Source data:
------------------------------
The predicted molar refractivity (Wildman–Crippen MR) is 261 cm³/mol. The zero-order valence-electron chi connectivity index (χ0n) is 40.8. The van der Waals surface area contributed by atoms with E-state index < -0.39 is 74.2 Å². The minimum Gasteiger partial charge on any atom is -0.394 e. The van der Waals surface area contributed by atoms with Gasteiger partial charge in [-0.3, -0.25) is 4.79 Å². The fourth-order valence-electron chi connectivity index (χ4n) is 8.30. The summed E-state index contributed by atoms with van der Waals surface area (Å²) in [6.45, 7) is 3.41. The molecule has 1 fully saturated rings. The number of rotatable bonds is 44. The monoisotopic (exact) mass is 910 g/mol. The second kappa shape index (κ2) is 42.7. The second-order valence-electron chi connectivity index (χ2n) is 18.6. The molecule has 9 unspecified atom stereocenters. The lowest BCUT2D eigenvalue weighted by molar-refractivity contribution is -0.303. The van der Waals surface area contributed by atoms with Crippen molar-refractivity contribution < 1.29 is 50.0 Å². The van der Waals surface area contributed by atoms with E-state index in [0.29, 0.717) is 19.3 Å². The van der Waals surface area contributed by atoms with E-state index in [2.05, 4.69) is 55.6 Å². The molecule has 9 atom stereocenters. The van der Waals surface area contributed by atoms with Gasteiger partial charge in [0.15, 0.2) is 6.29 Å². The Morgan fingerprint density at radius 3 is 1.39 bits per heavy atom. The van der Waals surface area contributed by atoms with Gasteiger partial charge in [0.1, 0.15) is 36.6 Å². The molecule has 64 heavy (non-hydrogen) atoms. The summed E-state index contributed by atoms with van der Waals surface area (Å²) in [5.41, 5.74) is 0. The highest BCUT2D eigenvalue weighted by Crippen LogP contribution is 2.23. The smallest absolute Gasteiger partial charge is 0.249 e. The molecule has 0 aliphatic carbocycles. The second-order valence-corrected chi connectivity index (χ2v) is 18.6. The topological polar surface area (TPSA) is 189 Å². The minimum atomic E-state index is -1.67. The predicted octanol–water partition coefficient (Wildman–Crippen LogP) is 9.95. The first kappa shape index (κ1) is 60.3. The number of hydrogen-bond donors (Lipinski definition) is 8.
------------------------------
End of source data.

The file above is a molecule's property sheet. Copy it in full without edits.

The predicted molar refractivity (Wildman–Crippen MR) is 261 cm³/mol. The zero-order valence-electron chi connectivity index (χ0n) is 40.8. The van der Waals surface area contributed by atoms with E-state index < -0.39 is 74.2 Å². The minimum Gasteiger partial charge on any atom is -0.394 e. The van der Waals surface area contributed by atoms with Gasteiger partial charge in [-0.3, -0.25) is 4.79 Å². The fourth-order valence-electron chi connectivity index (χ4n) is 8.30. The summed E-state index contributed by atoms with van der Waals surface area (Å²) in [6.45, 7) is 3.41. The molecule has 1 fully saturated rings. The number of rotatable bonds is 44. The monoisotopic (exact) mass is 910 g/mol. The second kappa shape index (κ2) is 42.7. The second-order valence-electron chi connectivity index (χ2n) is 18.6. The molecule has 9 unspecified atom stereocenters. The lowest BCUT2D eigenvalue weighted by molar-refractivity contribution is -0.303. The van der Waals surface area contributed by atoms with Crippen molar-refractivity contribution < 1.29 is 50.0 Å². The van der Waals surface area contributed by atoms with E-state index in [0.29, 0.717) is 19.3 Å². The van der Waals surface area contributed by atoms with E-state index in [2.05, 4.69) is 55.6 Å². The molecule has 9 atom stereocenters. The van der Waals surface area contributed by atoms with Gasteiger partial charge in [0.15, 0.2) is 6.29 Å². The Morgan fingerprint density at radius 3 is 1.39 bits per heavy atom. The van der Waals surface area contributed by atoms with Gasteiger partial charge in [0.1, 0.15) is 36.6 Å². The molecule has 64 heavy (non-hydrogen) atoms. The summed E-state index contributed by atoms with van der Waals surface area (Å²) in [5.41, 5.74) is 0. The highest BCUT2D eigenvalue weighted by Crippen LogP contribution is 2.23. The smallest absolute Gasteiger partial charge is 0.249 e. The molecule has 0 aliphatic carbocycles. The second-order valence-corrected chi connectivity index (χ2v) is 18.6. The topological polar surface area (TPSA) is 189 Å². The minimum atomic E-state index is -1.67. The predicted octanol–water partition coefficient (Wildman–Crippen LogP) is 9.95. The first kappa shape index (κ1) is 60.3. The number of hydrogen-bond donors (Lipinski definition) is 8.